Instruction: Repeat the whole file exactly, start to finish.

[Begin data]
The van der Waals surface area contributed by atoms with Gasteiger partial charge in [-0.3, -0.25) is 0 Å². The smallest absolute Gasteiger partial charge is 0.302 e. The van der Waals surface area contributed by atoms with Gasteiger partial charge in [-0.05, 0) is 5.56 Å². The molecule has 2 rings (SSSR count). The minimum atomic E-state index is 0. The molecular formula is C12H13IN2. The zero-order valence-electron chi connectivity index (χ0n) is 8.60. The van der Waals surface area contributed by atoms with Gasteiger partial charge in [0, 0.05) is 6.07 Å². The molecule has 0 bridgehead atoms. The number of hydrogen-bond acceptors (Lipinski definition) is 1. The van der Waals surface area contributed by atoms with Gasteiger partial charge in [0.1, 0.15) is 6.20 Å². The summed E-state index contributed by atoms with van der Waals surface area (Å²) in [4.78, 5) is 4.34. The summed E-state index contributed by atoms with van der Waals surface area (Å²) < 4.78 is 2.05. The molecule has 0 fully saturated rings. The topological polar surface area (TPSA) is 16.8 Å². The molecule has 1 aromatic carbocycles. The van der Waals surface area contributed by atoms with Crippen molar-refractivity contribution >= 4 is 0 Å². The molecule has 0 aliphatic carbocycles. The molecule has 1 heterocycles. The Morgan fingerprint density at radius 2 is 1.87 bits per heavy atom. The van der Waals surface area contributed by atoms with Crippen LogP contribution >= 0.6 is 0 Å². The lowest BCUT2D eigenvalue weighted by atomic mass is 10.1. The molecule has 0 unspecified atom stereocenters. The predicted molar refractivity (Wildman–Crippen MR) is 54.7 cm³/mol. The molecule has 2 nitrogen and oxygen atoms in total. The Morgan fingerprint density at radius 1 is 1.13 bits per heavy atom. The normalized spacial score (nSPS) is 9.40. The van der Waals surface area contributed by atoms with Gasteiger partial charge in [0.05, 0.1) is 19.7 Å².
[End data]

The van der Waals surface area contributed by atoms with Gasteiger partial charge in [-0.3, -0.25) is 0 Å². The smallest absolute Gasteiger partial charge is 0.302 e. The van der Waals surface area contributed by atoms with Gasteiger partial charge in [-0.05, 0) is 5.56 Å². The molecule has 2 rings (SSSR count). The minimum atomic E-state index is 0. The molecular formula is C12H13IN2. The zero-order valence-electron chi connectivity index (χ0n) is 8.60. The van der Waals surface area contributed by atoms with Gasteiger partial charge in [0, 0.05) is 6.07 Å². The molecule has 0 bridgehead atoms. The number of hydrogen-bond acceptors (Lipinski definition) is 1. The van der Waals surface area contributed by atoms with Gasteiger partial charge in [0.1, 0.15) is 6.20 Å². The summed E-state index contributed by atoms with van der Waals surface area (Å²) in [4.78, 5) is 4.34. The summed E-state index contributed by atoms with van der Waals surface area (Å²) < 4.78 is 2.05. The molecule has 0 fully saturated rings. The topological polar surface area (TPSA) is 16.8 Å². The molecule has 1 aromatic carbocycles. The van der Waals surface area contributed by atoms with Crippen molar-refractivity contribution >= 4 is 0 Å². The molecule has 0 aliphatic carbocycles. The molecule has 1 heterocycles. The Morgan fingerprint density at radius 2 is 1.87 bits per heavy atom. The van der Waals surface area contributed by atoms with Crippen LogP contribution >= 0.6 is 0 Å². The lowest BCUT2D eigenvalue weighted by atomic mass is 10.1. The molecule has 0 unspecified atom stereocenters. The predicted molar refractivity (Wildman–Crippen MR) is 54.7 cm³/mol. The molecule has 2 nitrogen and oxygen atoms in total. The Morgan fingerprint density at radius 1 is 1.13 bits per heavy atom. The normalized spacial score (nSPS) is 9.40. The van der Waals surface area contributed by atoms with Gasteiger partial charge in [0.05, 0.1) is 19.7 Å².